Baby's killing unsolved as mother pleads to chargesBY TIM POTTER
The Wichita Eagle
Who killed Gerald McGee? Who inflicted the traumatic brain injury that caused Gerald, only 7 months old, to die last March? They remain unanswered questions in an ongoing investigation into what has been ruled a homicide, in a case where concerns have been raised about the child protection system.
Under a plea agreement, Gerald's 20-year-old mother, Courtney McGee, pleaded guilty Wednesday to aggravated endangering of her infant son.
The endangerment occurred during a period before Gerald suffered severe injuries and died, the prosecutor said.
Asked why no one has been charged with the boy's death, Deputy District Attorney Marc Bennett said: "The homicide of this child remains under investigation. ... No suspects have been eliminated at this point."
Gerald's paternal grandfather, Scot Perry, said he and his family want someone to be charged with Gerald's death.
"Otherwise, his death means nothing," Perry said after McGee's plea.
"The truth will come out someday," Perry said. "Somebody's going to get a guilty conscience and come forward."
In an interview in March, following his grandson's death, Perry told The Eagle that he would pursue a change in state law that he said could have saved Gerald's life.
On Dec. 28, 2009, Perry took Gerald to a Wichita police substation after he saw several bruises on the 5-month-old's face. Gerald was placed in protective custody for a couple of days, then was returned to McGee, investigators said. Three weeks after being placed back with his mother, Gerald was in the hospital with severe brain injuries.
The Sedgwick County District Attorney's Office has told The Eagle that it didn't agree with a plan by the Kansas Department of Social and Rehabilitation Services for releasing Gerald after he was in protective custody. The prosecutors' office said it called for a follow-up investigation that SRS didn't pursue.
On Wednesday, Perry said he still is seeking a change in the law that would allow a child to be held longer than 72 hours in protective custody. The system needs more time — at least two weeks — to assess risks to a child, Perry said.
The guilty plea
McGee originally was charged with aggravated battery. She had given up her right to a trial by jury and faced a bench trial Wednesday, where a judge would decide her fate.
Instead, under the plea agreement, she pleaded guilty to an amended charge of aggravated endangering of a child.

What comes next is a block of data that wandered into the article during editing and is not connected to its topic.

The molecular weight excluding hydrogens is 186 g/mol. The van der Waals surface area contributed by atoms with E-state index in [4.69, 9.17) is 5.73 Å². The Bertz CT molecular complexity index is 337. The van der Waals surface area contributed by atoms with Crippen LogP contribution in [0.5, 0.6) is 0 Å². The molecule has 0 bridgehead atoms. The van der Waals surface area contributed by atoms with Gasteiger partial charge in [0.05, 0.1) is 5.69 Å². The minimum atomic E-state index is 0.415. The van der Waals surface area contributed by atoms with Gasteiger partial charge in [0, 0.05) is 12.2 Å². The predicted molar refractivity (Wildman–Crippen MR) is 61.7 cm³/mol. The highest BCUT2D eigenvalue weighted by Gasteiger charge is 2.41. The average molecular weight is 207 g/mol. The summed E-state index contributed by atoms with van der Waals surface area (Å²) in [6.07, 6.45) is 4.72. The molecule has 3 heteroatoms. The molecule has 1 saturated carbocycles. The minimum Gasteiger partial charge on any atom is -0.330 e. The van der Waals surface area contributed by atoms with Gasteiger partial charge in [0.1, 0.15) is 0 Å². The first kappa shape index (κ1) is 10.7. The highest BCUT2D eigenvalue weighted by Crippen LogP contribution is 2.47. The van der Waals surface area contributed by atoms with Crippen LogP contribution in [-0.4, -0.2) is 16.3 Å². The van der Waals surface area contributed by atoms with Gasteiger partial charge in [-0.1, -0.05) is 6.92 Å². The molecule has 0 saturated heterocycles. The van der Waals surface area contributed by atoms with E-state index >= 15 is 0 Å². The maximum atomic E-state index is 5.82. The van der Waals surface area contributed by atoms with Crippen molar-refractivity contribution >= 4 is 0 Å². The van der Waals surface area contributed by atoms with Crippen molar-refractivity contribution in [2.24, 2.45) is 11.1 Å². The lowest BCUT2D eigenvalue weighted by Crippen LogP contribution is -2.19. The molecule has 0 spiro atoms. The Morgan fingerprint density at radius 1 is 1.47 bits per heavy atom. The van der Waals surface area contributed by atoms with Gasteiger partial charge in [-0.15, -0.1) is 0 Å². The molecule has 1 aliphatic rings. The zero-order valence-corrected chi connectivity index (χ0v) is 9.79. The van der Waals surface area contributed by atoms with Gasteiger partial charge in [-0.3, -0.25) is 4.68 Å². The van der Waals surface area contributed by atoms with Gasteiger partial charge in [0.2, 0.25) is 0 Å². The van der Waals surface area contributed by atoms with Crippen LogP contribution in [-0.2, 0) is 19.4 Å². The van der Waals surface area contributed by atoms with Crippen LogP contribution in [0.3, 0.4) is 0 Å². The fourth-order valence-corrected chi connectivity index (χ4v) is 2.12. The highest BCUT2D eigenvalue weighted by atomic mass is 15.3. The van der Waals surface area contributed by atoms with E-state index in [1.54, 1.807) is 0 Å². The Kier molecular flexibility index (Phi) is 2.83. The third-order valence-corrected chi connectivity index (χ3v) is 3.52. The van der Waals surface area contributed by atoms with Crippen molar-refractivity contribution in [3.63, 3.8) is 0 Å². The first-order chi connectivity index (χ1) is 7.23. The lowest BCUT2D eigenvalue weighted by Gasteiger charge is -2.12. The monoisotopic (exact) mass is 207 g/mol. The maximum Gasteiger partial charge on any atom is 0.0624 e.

She could face a sentence of probation to a maximum of 17 months in prison and a $100,000 fine. McGee, who remains free on bond, is scheduled to be sentenced Jan. 12.
Gerald was 7 months old when he died in March in a hospice unit at a Wichita hospital, about two months after he was admitted with severe head injuries. He had been living in Goddard with McGee.
Bennett, the deputy district attorney, noted that the time frame for the endangering-a-child charge is between Dec. 24, 2009, and Jan. 18, 2010 — the day before Gerald suffered severe injuries on Jan. 19 and was taken to a hospital.
The charge she pleaded guilty to says she intentionally caused or permitted her son to be put in a situation where he could be injured or endangered.
An autopsy and other examination found that Gerald's death was a homicide caused by traumatic brain injury, a coroner's report said.
McGee called 911 at about 6:10 p.m. on Jan. 19 saying that Gerald was "vomiting, seizing and unresponsive," according to records referred to in the autopsy report. After an EMS crew took Gerald to a hospital, MRIs revealed bleeding and swelling in his brain and bleeding in his eyes.
Citing the autopsy, Bennett said after the guilty plea: "The child didn't die of accidental causes. Somebody killed this child."
Linda Priest, McGee's attorney said, "It's been horrible" for McGee. "She lost her baby. It's been devastating for her. She is a victim in this as well."
McGee's eyes welled with tears as she quietly answered questions from Judge Tony Powell about whether she understood her guilty plea.
Priest said of Gerald's paternal family: "They're hurt and angry, too. They want somebody to blame.
"It's hard for Courtney, too. She has not been able to give her side of the story."
Perry, the paternal grandfather, said: "I just want justice for Gerald. That's it. Whoever it is. It's not wanting to blame somebody. It's wanting to hold whoever did it accountable."Reach Tim Potter at 316-268-6684 or email@example.com.
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